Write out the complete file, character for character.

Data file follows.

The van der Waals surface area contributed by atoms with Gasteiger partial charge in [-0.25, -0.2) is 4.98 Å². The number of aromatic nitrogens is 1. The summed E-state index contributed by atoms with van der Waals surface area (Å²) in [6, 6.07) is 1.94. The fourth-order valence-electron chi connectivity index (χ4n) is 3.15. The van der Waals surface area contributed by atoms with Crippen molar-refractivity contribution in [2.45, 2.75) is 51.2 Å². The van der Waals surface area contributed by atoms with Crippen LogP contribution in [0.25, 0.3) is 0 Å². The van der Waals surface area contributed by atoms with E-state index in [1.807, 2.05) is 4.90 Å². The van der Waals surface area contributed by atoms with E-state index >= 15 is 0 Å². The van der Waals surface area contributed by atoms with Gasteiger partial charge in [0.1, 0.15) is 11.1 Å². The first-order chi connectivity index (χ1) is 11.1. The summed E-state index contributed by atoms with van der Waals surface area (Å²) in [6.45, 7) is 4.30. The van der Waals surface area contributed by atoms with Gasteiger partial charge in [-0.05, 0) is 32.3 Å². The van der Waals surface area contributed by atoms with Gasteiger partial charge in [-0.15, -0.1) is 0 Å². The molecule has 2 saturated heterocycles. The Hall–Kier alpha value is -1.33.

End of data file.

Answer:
The van der Waals surface area contributed by atoms with Gasteiger partial charge in [-0.25, -0.2) is 4.98 Å². The number of aromatic nitrogens is 1. The summed E-state index contributed by atoms with van der Waals surface area (Å²) in [6, 6.07) is 1.94. The fourth-order valence-electron chi connectivity index (χ4n) is 3.15. The van der Waals surface area contributed by atoms with Crippen molar-refractivity contribution in [2.45, 2.75) is 51.2 Å². The van der Waals surface area contributed by atoms with Crippen LogP contribution in [0.25, 0.3) is 0 Å². The van der Waals surface area contributed by atoms with E-state index in [1.807, 2.05) is 4.90 Å². The van der Waals surface area contributed by atoms with E-state index >= 15 is 0 Å². The van der Waals surface area contributed by atoms with Gasteiger partial charge in [0.1, 0.15) is 11.1 Å². The first-order chi connectivity index (χ1) is 11.1. The summed E-state index contributed by atoms with van der Waals surface area (Å²) in [6.45, 7) is 4.30. The van der Waals surface area contributed by atoms with Gasteiger partial charge in [-0.05, 0) is 32.3 Å². The van der Waals surface area contributed by atoms with Gasteiger partial charge in [-0.15, -0.1) is 0 Å². The molecule has 2 saturated heterocycles. The Hall–Kier alpha value is -1.33.